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Henry Baker Papers

Date range: 1722–70.

Eight substantial volumes contain notes and letters of Henry Baker (1698–1774), naturalist, poet and pioneer of education for deaf people (English ms 19).

Baker was awarded the Copley medal by the Royal Society in 1744 for his observations of crystal morphology under the microscope.

He also gained a considerable reputation and fortune from a career teaching deaf people and those with speech impairments, and he had many aristocratic clients. These volumes cover his microscopical work, including repeats of the experiments of Abraham Trembley on the spontaneous regeneration of polyps (Hydra viridis). They also include extensive notes on his practice as a tutor for children with speech impediments.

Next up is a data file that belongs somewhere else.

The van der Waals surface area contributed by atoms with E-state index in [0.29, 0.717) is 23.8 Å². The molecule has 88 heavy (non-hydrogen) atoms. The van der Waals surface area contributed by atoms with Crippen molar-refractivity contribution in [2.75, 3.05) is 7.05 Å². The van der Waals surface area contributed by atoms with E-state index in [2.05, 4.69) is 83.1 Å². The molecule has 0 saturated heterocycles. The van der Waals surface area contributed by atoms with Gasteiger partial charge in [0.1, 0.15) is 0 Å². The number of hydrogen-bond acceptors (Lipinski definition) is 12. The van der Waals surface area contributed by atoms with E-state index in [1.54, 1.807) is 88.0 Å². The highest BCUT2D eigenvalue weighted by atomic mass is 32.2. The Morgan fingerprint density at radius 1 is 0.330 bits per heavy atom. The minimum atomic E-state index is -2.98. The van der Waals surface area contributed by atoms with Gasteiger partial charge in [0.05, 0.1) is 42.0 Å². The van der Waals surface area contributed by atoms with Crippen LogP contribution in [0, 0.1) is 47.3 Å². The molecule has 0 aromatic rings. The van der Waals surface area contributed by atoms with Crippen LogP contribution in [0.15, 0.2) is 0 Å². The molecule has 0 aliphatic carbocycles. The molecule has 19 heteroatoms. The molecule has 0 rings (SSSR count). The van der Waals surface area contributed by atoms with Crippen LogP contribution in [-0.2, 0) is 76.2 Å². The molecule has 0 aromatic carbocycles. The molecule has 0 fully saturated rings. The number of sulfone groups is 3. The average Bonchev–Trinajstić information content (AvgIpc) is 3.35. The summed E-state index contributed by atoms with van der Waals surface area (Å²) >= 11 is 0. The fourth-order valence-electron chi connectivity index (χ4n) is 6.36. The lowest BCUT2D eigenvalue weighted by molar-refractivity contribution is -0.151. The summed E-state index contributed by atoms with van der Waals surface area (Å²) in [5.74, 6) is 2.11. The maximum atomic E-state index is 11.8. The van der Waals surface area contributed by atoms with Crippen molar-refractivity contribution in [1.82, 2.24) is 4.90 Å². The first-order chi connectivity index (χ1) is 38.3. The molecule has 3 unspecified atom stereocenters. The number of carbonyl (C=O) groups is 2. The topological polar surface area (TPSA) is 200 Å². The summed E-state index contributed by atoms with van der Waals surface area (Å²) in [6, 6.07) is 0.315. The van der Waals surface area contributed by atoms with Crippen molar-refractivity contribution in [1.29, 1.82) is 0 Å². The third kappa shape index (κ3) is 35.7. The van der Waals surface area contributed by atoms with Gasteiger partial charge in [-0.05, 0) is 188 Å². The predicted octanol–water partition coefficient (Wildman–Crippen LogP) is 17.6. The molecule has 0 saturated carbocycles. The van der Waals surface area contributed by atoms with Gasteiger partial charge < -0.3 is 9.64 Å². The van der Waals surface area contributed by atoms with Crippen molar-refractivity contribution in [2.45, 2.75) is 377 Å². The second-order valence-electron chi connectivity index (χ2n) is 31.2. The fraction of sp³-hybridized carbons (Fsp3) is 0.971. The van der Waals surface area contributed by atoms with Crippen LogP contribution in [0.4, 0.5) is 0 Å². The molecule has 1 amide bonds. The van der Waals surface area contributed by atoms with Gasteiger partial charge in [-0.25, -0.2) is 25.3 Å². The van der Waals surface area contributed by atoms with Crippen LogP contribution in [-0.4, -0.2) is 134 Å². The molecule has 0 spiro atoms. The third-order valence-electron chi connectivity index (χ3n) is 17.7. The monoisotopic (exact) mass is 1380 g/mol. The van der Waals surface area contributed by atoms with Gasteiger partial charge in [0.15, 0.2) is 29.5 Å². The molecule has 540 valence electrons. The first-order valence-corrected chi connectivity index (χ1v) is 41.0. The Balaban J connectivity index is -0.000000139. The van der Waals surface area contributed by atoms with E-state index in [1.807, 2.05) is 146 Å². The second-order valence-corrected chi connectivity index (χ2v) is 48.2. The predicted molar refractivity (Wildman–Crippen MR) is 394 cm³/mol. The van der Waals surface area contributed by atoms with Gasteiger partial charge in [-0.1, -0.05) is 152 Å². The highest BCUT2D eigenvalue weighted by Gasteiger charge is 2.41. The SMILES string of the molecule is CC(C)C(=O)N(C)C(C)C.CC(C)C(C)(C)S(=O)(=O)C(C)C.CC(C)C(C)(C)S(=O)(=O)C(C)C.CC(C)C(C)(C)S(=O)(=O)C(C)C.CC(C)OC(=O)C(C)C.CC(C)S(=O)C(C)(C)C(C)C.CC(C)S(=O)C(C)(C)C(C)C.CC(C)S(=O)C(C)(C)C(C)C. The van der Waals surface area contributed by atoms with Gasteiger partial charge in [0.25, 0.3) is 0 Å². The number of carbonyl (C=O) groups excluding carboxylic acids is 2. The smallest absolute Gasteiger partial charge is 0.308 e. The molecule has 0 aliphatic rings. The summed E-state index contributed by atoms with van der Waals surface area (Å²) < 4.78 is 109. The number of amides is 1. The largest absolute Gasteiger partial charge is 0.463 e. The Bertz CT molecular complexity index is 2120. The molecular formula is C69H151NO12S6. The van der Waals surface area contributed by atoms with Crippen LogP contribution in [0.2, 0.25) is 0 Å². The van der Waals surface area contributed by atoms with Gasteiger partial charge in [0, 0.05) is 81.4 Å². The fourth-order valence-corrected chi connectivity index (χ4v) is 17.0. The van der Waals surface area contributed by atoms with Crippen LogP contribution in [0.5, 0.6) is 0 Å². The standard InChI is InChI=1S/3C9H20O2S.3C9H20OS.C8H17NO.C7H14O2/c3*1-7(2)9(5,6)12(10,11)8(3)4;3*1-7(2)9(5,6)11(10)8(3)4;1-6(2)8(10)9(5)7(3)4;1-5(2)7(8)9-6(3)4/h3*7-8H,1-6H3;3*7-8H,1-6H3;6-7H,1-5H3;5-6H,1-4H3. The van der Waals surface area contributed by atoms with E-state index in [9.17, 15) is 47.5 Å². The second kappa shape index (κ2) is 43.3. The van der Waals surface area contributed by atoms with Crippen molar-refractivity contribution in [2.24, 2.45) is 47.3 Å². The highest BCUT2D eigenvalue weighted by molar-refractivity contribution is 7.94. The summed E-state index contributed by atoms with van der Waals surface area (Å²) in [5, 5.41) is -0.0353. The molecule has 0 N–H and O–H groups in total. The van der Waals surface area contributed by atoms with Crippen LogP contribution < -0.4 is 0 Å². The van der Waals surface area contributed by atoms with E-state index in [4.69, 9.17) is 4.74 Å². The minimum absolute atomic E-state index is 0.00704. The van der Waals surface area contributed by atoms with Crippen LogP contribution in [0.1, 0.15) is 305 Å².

Additional uncatalogued material comprises four volumes of Baker’s Exercises for the Deaf and Dumb, and manuscript legal agreements between Baker and people with speech impediments.

See also the Deaf Education Collection.

Finding aids

Catalogue available online via ELGAR.

Location

The John Rylands Library

Using the reading rooms in the John Rylands Library

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